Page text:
Treatment for an itchy anus usually first focuses on establishing good anal hygiene. Thoroughly clean your anus after pooping, dry the area and apply nonmedicated talcum powder.

If you have secondary pruritis ani, your treatment depends on the specific cause.

Treatments may include:

Antibiotics and antifungal medications

Your healthcare provider may prescribe antibiotics or antifungal medications if they suspect an infection is causing your itchy anus.

Avoid certain foods and drinks

Dairy products, carbonated drinks, caffeinated beverages and acidic or spicy foods may cause anal itching. It’s best not to avoid all of these foods and drinks at once. Gradually removing one of these items every few days can help you determine which food or drink is causing your itchy anus.

Wear cotton underwear

Cotton underwear absorbs moisture. Make sure your underwear fits properly and change it often. Use fragrance-free detergents to wash your underwear.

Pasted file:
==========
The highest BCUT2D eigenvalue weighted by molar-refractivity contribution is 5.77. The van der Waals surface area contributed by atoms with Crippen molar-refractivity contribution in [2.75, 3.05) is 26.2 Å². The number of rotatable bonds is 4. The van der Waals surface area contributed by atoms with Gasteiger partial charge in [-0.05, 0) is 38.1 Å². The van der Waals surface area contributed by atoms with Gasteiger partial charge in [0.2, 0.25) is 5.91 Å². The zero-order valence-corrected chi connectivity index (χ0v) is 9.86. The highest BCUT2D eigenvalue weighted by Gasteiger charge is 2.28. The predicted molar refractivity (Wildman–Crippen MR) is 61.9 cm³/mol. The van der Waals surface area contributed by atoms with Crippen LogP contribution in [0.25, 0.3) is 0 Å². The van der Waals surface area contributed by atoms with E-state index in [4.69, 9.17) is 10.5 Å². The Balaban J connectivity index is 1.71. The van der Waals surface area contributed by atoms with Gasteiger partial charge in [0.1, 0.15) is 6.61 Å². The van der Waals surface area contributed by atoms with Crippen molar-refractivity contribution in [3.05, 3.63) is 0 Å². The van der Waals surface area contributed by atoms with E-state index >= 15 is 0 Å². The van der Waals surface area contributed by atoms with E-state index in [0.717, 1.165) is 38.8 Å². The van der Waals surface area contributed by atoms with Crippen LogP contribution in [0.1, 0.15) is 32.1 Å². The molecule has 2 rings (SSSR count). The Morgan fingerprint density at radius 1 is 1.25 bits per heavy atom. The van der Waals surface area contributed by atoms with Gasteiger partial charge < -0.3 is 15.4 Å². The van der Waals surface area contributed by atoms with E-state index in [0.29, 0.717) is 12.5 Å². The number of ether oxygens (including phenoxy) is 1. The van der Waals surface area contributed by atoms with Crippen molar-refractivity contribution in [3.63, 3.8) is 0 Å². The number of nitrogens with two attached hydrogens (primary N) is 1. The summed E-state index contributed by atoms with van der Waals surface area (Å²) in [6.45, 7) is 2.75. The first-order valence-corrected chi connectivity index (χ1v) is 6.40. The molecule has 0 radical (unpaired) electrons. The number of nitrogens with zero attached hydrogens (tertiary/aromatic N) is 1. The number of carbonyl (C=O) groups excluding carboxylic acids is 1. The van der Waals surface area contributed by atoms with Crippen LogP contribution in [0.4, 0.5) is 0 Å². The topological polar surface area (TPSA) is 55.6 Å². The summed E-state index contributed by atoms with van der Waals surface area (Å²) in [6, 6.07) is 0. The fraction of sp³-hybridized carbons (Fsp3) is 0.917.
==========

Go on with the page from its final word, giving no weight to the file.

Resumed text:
Nonsurgical treatments

Your doctor may recommend:

Externally applied nitroglycerin (Rectiv), to help increase blood flow to the fissure and promote healing and to help relax the anal sphincter. Nitroglycerin is generally considered the medical treatment of choice when other conservative measures fail. Side effects may include headache, which can be severe.

Topical anesthetic creams such as lidocaine hydrochloride (Xylocaine) may be helpful for pain relief.

Botulinum toxin type A (Botox) injection, to paralyze the anal sphincter muscle and relax spasms.